## Section3.6Scalar Product Between Vectors

Scalar or dot product of two vectors results in a single real number. To be specific, consider two vectors $\vec A$ and $\vec B$ that have an angle $\theta$ between them as shown in Figure 3.6.1. We denote the scalar product by placing a dot between the abstract symbols $\vec A$ and $\vec B$ for the two vectors, as $\vec A\cdot\vec B\text{.}$

The result of scalar product between $\vec A$ and $\vec B$ can be given in two equivalent ways: in terms of components of the vectors or in terms of magnitudes and angle.

\begin{align} \amp \text{(1) }\vec A \cdot\vec B = A_x B_x + A_y B_y + A_z B_z,\label{eq-dot-product-from-components}\tag{3.6.1}\\ \amp \text{(2) } \vec A \cdot\vec B = A B \cos\theta,\label{eq-dot-product-from-mag-and-angle}\tag{3.6.2} \end{align}

where $A$ and $B$ are magnitudes of these vectors.

\begin{align*} \amp A = \sqrt{A_x^2 + A_y^2 + A_z^2}\\ \amp B = \sqrt{B_x^2 + B_y^2 + B_z^2} \end{align*}

An important use of these formulas to find the angle between two vectors, given their components. Equating these Eqs. (3.6.1) and (3.6.2), and solving for $\cos\theta$ we get

$$\cos\theta = \dfrac{A_x B_x + A_y B_y + A_z B_z}{A\, B}.\tag{3.6.3}$$

Since components are simple numbers, their multiplication order does not matter, i.e., $A_xB_x = B_xA_x\text{,}$ therefore, the order of vectors in the dot product does not matter. That is,

$$\vec A \cdot \vec B = \vec B \cdot \vec A.\tag{3.6.4}$$

This will not be the case with the other product between vectors, called cross product, we will define below - we will find that reversing the order introduces a negative sign.

Consider the following vectors given in their component forms in a three-dimensional space, $\vec F = (3 \text{ N}, 4 \text{ N}, -5 \text{ N})\text{,}$ and $\vec d = (-4 \text{ m}, 5 \text{ m}, 3 \text{ m})\text{.}$ (a) Find the magnitudes of the two vectors. (b) Find the dot product of the two vectors. (c) What is the angle betwen the two vectors?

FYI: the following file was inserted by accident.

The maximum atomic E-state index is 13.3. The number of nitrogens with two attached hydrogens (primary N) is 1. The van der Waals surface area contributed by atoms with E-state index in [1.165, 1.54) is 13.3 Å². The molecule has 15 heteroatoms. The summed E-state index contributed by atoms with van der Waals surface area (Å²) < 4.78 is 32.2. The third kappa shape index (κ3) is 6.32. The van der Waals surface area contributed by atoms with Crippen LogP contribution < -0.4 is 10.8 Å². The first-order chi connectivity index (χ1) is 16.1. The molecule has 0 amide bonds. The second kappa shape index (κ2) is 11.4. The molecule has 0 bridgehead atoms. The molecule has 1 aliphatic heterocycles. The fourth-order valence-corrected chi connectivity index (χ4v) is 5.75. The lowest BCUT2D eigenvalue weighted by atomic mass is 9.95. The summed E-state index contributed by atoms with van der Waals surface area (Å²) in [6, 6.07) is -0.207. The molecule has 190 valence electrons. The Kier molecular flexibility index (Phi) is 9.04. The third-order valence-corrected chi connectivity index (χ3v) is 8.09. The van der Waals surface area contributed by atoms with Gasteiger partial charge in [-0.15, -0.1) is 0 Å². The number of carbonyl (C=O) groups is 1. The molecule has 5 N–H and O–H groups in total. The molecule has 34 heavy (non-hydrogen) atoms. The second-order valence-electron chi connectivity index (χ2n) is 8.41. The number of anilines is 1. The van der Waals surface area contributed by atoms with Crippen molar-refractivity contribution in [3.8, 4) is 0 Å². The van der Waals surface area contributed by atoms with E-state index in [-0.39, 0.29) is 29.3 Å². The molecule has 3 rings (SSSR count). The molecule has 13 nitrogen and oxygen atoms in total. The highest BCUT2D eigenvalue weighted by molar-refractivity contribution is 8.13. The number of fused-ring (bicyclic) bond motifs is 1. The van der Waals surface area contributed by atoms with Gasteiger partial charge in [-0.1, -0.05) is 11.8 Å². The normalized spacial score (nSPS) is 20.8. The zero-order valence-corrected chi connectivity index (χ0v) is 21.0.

Hint

(a) Use $F = \sqrt{F_x^2 + F_y^2 + F_z^2}\text{,}$ (b) Use dot product based on components, (c) Use dot product based on magnitude.

(a) $7.07\text{ N} \text{,}$ $7.07\text{ m} \text{,}$ (b) $- 7\text{ N.m} \text{,}$ (c) $98^{\circ}$

Solution 1 (a)

(a) Using $F = \sqrt{F_x^2 + F_y^2 + F_z^2}$ on $\vec F$ and similar formula on $\vec d$ we immediately get the answer. The only thing we need to notice that we will also get units.

\begin{align*} F \amp = \sqrt{F_x^2 + F_y^2 + F_z^2} \\ \amp = \sqrt{(3 \text{ N})^2 + (4 \text{ N})^2 + (-5 \text{ N})^2} = 7.07\text{ N}. \end{align*}

Similarly, $d = 7.07\text{ m}\text{.}$

Solution 2 (b)

(b) Since, vectors to be multiplied are given in the component forms, we use the definition of the scalar product based on the components.

\begin{align*} \vec F \cdot \vec d \amp = F_x d_x + F_y d_y + F_z d_z\\ \amp = (3 \text{ N})\times(-4 \text{ m}) + (4 \text{ N})\times(5 \text{ m}) + (-5 \text{ N})\times(3 \text{ m}) = - 7 \text{ N.m}. \end{align*}
Solution 3 (c)

(c) Since two definitions of scalar product would give the same value and one of them has the angle $\theta$ we seek. Therefore, we solve for $\theta$ to get

\begin{equation*} \cos\theta = \dfrac{\vec F \cdot \vec d}{ F \, d}. \end{equation*}

Now, using the numerical values, we find that

\begin{equation*} \cos\theta = \dfrac{- 7 \text{ N.m}}{ 7.07\text{ N} \times 7.07\text{ m}} = -0.14. \end{equation*}

Inverting this we get

\begin{equation*} \theta = 1.71 \text{ rad or } 98^{\circ}. \end{equation*}

When will the dot product between two non-zero vectors be zero?

Hint

Dot product is zero when vectors are perpendicular to each other, i.e., $\theta = 90^{\circ}\text{.}$

Solution

Let $A$ and $B$ be the magnitudes of the vectors and $\theta$ be the angle between them. Then, we want

\begin{equation*} A\, B\, \cos\,\theta = 0 \text{ when } A\ne 0 \text{ and } B\ne 0. \end{equation*}

That means,

\begin{equation*} \cos\, \theta = 0. \end{equation*}

Since, $\theta$ can be at most $180^{\circ}\text{,}$ there is only one value at which $\cos\, \theta = 0\text{.}$ That is, when

\begin{equation*} \theta = 90^{\circ}. \end{equation*}

That is, the dot product is zero when the two vector are perpendicular.

Find the dot products:

(a) between $\vec A =$ ( $30$ m/s, due East) and $\vec B =$ ( $40$ m/s, due $60^{\circ}$ North of East),

(b) between $\vec F =$ ( $100$ N, due East) and $\vec d =$ ( $40$ m, due $120^{\circ}$ Counterclockwise from East, i.e., towards North and $30^{\circ}$ past North).

Hint

Use $A B \cos\, \theta$

(a) $600\text{ m}^2/\text{s}^2\text{,}$ (b) $- 2000\text{ N.m}\text{.}$